Nevada Series Limited Liability Companies (LLCs)

  • July 31, 2018

As discussed in my prior post on asset protection, at Incline Law Group we are always looking for ways to protect our clients’ assets by achieving two goals 1) separating business assets from personal ownership and 2) separating business assets from each other by avoiding common ownership. There are many ways to do this and the best way depends on the type of assets, the risk level associated with your assets, financing issues, personal preference, taxes and many other factors.

For real estate investment, such as ownership of a number of income properties, a Nevada Series Limited Liability Companies can be a really great entity structure to maximize asset protection and minimize administrative costs. Series LLCs are not for everyone, so carefully analyzing the benefits to your business assets with your attorney and CPA is extremely important.

A Series LLC looks similar to a parent company/subsidiary sort of structure. A master company is filed with the Nevada Series LLCSecretary of State, like any other LLC, but with an election to be a Series LLC. The creation of any number of series companies is authorized in the Series LLC governing documents.  When a new series company is needed, it can be formed internally and is not registered with the Secretary of State, thus minimizing filing fees. While each series company may have its own tax ID number, a single tax return may be filed which can maximize tax benefits of profit and loss sharing across the series companies.

This type of entity structure can be a great fit for real estate holdings. For example, if I own 5 rental properties, I can put each property into a series company.  I am able to save licensing and filing fees, as well as potentially file a single tax return, but at the same time, each of those series companies is treated as a distinct and separate LLC (so long as I follow all applicable statutory,  financial and governance rules). Therefore, I have achieved a great deal of asset protection while minimizing costs.

Again, Series LLCs are not for everyone. They do require extra TLC when it comes to banking, financials and bookkeeping. They also have limited application if your assets are located in another state, such as California. But if, after careful investigation, it looks like a Series LLC may fit your needs, it is a structure that can be a fantastic tool for asset protection.

 

Asset Protection – Common Misconceptions and the Bucket Theory

  • July 11, 2018

It is quite common for clients to tell me that they thought their standard family revocable grantor trust would serve to protect assets from creditors.  This is a very common misconception.  Your standard revocable family trust does not in fact provide any asset protection.  There are certain types of trusts that can provide assert protection, such as Nevada irrevocable asset protection trusts.  However, it is not always necessary to utilize these very advanced estate planning techniques for the average person to protect assets from creditors.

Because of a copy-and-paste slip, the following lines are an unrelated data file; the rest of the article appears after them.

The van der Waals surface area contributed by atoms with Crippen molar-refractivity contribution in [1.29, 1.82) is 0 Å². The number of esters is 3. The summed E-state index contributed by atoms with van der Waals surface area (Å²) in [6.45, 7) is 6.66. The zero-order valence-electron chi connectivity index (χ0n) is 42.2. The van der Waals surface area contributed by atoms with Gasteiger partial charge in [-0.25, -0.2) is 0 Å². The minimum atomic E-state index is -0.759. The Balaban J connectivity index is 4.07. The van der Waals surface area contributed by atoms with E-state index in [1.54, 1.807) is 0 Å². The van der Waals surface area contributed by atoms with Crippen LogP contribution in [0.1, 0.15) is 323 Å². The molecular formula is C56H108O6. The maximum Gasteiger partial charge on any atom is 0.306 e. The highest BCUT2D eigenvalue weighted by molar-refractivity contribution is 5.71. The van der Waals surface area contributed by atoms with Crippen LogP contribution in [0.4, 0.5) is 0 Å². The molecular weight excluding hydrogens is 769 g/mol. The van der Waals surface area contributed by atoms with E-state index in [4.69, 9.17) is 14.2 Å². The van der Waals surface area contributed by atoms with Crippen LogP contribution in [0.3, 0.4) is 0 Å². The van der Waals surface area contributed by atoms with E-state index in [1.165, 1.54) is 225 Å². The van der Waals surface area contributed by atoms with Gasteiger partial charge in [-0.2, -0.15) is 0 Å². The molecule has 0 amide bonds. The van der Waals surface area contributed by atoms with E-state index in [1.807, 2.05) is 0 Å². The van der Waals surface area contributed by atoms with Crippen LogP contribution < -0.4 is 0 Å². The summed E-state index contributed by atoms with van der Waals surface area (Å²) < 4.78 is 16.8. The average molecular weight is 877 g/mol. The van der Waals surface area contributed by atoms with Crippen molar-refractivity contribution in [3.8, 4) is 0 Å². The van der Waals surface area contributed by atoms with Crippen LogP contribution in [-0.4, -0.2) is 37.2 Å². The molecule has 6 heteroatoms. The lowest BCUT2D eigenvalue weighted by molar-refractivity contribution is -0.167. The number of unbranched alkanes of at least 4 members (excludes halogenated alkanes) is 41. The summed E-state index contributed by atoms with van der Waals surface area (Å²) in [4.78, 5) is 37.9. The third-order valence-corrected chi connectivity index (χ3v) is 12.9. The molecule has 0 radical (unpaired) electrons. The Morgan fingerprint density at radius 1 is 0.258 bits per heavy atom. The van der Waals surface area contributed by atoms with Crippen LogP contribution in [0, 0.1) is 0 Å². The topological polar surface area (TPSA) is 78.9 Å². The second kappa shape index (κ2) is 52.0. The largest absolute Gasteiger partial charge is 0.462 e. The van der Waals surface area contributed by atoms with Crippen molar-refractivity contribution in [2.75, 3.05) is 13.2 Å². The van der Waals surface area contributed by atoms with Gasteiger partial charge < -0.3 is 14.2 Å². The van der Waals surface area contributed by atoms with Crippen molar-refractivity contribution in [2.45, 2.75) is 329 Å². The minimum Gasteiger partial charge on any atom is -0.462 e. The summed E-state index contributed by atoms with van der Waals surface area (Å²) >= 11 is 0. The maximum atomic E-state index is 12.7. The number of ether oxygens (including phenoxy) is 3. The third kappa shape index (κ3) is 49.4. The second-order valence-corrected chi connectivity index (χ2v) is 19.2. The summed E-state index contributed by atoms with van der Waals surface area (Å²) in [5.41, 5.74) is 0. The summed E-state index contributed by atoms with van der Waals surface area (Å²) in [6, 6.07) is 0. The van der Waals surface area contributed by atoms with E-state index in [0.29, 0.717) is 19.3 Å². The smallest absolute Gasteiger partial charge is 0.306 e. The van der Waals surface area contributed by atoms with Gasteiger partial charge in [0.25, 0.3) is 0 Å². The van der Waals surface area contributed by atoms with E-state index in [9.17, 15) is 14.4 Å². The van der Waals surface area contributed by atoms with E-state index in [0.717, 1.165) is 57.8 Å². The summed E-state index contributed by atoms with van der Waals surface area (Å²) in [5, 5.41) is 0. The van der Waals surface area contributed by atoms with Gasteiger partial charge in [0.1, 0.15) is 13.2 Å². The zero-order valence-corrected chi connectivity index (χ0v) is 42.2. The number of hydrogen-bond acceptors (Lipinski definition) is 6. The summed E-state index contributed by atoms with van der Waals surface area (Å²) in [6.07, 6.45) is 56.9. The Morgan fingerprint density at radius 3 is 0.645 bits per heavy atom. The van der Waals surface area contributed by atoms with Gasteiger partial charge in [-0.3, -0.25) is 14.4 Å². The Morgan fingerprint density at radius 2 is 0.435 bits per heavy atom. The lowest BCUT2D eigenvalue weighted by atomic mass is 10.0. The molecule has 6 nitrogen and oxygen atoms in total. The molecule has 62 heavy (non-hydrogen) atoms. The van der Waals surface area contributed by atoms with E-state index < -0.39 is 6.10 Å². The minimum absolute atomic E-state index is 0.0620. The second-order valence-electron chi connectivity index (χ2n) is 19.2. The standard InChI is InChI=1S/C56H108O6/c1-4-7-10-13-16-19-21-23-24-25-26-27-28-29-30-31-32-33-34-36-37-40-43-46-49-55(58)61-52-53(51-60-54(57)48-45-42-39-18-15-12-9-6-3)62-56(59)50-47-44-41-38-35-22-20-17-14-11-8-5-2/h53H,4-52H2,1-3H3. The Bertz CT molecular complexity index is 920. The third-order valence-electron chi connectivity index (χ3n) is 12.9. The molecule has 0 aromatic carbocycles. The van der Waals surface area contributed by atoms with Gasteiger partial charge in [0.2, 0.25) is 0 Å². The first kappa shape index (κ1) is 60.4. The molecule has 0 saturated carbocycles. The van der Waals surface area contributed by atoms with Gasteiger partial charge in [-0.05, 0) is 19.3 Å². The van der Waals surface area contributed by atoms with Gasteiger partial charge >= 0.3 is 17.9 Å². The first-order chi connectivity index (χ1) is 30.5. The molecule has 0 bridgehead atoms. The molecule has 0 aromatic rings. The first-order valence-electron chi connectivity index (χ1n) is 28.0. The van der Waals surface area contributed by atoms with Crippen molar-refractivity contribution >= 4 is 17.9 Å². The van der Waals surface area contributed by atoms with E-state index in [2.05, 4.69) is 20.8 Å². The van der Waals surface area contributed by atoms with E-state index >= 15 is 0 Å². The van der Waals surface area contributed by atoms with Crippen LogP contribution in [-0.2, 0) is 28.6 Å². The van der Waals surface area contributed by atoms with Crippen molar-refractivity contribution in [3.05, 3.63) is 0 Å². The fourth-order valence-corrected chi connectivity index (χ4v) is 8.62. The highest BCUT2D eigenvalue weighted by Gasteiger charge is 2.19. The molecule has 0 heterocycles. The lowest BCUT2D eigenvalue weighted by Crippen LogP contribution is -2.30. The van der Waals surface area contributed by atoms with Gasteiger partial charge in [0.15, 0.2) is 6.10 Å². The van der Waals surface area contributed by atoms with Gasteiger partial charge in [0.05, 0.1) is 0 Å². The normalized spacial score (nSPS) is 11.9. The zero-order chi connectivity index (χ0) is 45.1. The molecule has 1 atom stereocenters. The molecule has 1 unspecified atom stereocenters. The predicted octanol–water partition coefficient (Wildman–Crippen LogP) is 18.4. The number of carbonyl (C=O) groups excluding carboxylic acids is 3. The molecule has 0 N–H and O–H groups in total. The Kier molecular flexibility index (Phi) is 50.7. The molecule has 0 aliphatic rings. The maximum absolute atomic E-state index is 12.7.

When seeking to protect assets we seek to achieve two goals:

  • separate your business assets from your personal assets.
  • separate your business assets from other business assets.

For example, if you own a primary residence and two office buildings, your first consideration might be putting the office buildings into an entity (LLC, Series LLC, Corporation or the like) and removing them from being titled under your individual name.  The second consideration would be to separate the assets from each other by putting each office building into separate entities.

Why is this type of structure recommended?  Because if everything is in your individual name and one of the tenants sues for a slip and fall, and obtains a judgment against you, it will be a personal judgment and your personal assets may be subject to that judgment, including your home.  If all of your assets are in your name, you have created one big bucket of aggregated value for a judgment creditor to dip into.

However, if the business assets are held in an entity structure, you are starting to create multiple buckets which hold fewer assets and less value.  The tenant, in this case will be limited to seeking a judgment against the business at which s/he fell and recover only against its assets, which will no longer include your personal home. Further, if we have taken the extra step of separating the business assets from each other, then we are again creating more buckets and minimizing the value that is available for satisfaction of the judgment in each bucket.

Every client’s needs, level of risk and level of risk tolerance are different.  Additionally there may be tax and other considerations when looking at entity structures.  Corporate formalities and relevant laws must be adhered to in any entity structure to maintain the protections they can afford.  It is important to discuss all of these issues with your legal counsel and CPA before forming new entities and transferring assets.

You spent a great deal of time and effort to earn and grow your assets.  A well thought out asset protection plan is important to safekeeping them.

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